Many mistakenly believe that rebar detailers are engineers. In North America, rebar detailers are not engineers, nor are they required to be. There is no formal schooling that one can take or needs to take to become a detailer. 

A general knowledge of construction, or a diploma in some discipline of construction or architecture, is enough to suffice. This knowledge or degree tends to be enough to land an interview with an employer offering a junior detailing position. Once hired, the training begins. The important thing to note here is that the clear majority of detailers start their profession with no experience or training in the job at hand.


Climbing the Detailing Ladder

As a junior, beginning to learn and understand what rebar is and what its’ importance is in construction, the learning curve is steep.  Detailers learn about placement, the common methods of communication in the field, and how to create the drawings for the field personnel.  They can move up the ranks after a few years, with some small to medium projects under their belt, and be considered an intermediate detailer. With six to seven years of experience, and many more projects completed, they could then be considered a senior detailer. At an Intermediate or Senior level, you may even take on the role as a Rebar Project Manager; which is a person who is not only responsible for their own work, but also the work of the juniors’ and even some of the intermediates.


A Shortage of Skilled Labor

Our industry, like any trade position, is facing a worker shortage. There are jobs available and the companies have the work, but they don’t have a viable pool of candidates to choose from. As more jobs become digitized, there is less interest in this type of hands-on work. What’s more is that these companies would love to hire someone with experience, but all the experienced professionals are already employed with a company that needs them. These companies are finding it difficult to hire a junior and get them trained, without taking a hand away from another job, just to get them up and running. It’s difficult to try and convince a graduating college student to come and work for you when you are using 2D CAD. The generation entering the workforce now has grown up with technology. To get them interested in reinforcing detailing, the Steel companies would have to be willing to accept and adopt a form of 3D rebar software, ideally, one that is intuitive to use and highly effective.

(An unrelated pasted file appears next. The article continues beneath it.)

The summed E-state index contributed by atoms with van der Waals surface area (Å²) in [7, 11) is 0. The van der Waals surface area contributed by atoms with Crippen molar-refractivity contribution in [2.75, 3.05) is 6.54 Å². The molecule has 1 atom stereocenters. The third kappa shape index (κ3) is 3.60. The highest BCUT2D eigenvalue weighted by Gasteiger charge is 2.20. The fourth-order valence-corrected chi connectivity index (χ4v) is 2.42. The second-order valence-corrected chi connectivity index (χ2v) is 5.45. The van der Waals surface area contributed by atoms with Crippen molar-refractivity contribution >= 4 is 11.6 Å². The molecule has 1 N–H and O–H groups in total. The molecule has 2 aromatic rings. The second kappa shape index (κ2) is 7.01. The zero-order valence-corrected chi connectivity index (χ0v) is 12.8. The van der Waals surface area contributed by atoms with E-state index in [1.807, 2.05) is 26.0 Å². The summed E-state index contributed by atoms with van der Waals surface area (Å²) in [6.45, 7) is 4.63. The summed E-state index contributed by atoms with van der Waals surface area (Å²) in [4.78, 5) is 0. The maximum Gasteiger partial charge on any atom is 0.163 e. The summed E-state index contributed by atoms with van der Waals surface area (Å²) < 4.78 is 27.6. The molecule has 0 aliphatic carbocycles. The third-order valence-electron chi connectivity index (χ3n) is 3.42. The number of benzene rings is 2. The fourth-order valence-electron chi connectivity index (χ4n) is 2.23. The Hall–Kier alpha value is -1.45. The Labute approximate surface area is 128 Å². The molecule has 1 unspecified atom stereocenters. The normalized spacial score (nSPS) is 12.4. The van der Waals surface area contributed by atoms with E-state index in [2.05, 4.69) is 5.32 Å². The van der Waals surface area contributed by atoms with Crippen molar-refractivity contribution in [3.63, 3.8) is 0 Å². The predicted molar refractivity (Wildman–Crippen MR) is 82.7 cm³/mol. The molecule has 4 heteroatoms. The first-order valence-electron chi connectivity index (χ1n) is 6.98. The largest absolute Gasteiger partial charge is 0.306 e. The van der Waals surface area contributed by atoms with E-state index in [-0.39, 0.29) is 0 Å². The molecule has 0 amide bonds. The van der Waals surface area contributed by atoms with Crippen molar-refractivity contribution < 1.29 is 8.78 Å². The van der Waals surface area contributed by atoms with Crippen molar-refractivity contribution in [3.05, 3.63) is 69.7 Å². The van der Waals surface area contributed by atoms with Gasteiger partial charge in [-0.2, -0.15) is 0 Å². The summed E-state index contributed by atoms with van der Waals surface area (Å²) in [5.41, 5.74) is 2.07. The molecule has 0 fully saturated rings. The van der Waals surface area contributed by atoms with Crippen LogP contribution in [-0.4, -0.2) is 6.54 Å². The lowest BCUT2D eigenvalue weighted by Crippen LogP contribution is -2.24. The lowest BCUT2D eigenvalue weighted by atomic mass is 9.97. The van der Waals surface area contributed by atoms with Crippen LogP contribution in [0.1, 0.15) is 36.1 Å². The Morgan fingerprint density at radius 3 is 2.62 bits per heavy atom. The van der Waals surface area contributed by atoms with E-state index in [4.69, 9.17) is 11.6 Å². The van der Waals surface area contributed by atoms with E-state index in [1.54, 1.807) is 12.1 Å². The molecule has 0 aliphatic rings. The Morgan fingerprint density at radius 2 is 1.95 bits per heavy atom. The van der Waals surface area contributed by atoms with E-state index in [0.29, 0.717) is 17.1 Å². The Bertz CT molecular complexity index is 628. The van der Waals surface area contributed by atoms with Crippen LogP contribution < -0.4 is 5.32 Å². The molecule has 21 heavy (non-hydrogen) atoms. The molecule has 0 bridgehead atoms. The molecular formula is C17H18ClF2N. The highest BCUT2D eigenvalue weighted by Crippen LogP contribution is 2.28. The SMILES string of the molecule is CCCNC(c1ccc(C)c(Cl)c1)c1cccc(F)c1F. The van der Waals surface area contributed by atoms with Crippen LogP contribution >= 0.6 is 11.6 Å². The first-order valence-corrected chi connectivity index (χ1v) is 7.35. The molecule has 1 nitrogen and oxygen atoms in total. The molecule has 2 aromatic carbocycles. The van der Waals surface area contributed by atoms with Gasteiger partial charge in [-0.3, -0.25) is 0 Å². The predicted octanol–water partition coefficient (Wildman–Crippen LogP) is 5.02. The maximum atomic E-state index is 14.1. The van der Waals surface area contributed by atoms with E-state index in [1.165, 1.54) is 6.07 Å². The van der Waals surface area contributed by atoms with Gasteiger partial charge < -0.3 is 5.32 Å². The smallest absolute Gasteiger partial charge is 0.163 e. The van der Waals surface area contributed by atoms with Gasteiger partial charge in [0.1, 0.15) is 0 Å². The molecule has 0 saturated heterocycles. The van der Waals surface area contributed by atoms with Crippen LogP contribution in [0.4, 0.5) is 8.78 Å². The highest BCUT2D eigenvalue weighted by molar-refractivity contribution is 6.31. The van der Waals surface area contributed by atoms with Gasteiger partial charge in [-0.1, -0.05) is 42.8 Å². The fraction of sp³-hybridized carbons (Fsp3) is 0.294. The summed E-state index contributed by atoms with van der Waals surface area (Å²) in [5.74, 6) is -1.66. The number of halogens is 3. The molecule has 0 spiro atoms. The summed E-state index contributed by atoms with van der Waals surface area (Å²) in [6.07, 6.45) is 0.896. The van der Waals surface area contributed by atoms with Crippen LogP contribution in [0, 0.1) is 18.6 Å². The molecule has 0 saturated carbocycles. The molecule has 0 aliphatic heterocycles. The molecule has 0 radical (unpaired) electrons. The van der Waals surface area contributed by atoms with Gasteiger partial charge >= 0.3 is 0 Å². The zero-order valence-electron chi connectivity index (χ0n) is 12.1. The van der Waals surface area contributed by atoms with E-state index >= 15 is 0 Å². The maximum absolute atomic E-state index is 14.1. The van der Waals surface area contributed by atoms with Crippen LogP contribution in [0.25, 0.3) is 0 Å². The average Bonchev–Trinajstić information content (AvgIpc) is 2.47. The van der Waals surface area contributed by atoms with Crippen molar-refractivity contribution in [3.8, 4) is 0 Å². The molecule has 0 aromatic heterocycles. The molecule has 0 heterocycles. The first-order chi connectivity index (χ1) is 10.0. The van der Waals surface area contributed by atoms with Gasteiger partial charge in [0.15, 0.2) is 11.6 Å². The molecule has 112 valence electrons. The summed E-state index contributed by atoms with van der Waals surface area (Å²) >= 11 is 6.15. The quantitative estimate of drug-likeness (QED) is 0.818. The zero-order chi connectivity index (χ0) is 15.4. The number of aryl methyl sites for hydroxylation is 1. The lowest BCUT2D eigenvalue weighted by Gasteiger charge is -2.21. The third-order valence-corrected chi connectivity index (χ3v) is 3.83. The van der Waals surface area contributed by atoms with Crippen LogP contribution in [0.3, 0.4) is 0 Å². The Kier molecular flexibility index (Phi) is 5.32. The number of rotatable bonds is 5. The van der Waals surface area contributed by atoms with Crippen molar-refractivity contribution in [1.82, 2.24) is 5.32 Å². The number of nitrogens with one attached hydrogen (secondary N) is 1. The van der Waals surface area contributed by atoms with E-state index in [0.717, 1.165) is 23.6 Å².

Software & Rebar

Any existing or aspiring software company needs to understand the job and complexities of detailing rebar, and the workflow the detailers adhere to when creating the placing drawings. We understand, and we want potential clients to know we will do what is necessary to adapt and develop the essential tools that a detailer needs to effectively do their job. We truly believe that our software is the best available option on the market. We strive to be innovators who understand the needs of our customers, their customers, and the industry at large. We believe that behind every good detailer should be a great detailing program. Welcome to Allplan.


Learn more: Register to watch our webinar titled, "A Smarter Way to Create a BIM Model for Concrete Reinforcement"



A Smarter Way to Create a BIM Model for Concrete Reinforcement

webinar-recording-concretereinforcementIn this webinar, Frank Holz describes the industry’s move from 2D to 3D modeling, and explains how structural engineers, rebar detailers, and project managers can seamlessly integrate 3D and BIM into existing 2D workflows.
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Advanced 3D Rebar Modeling, Detailing & Scheduling

reinforce webinar headerThis webinar looks at an advanced approach to modeling and detailing 3D rebar. We demonstrate how combining parametric 2D drawings with a 3D model can result in time savings, better material takeoffs and more accurate drawings.
Watch the webinar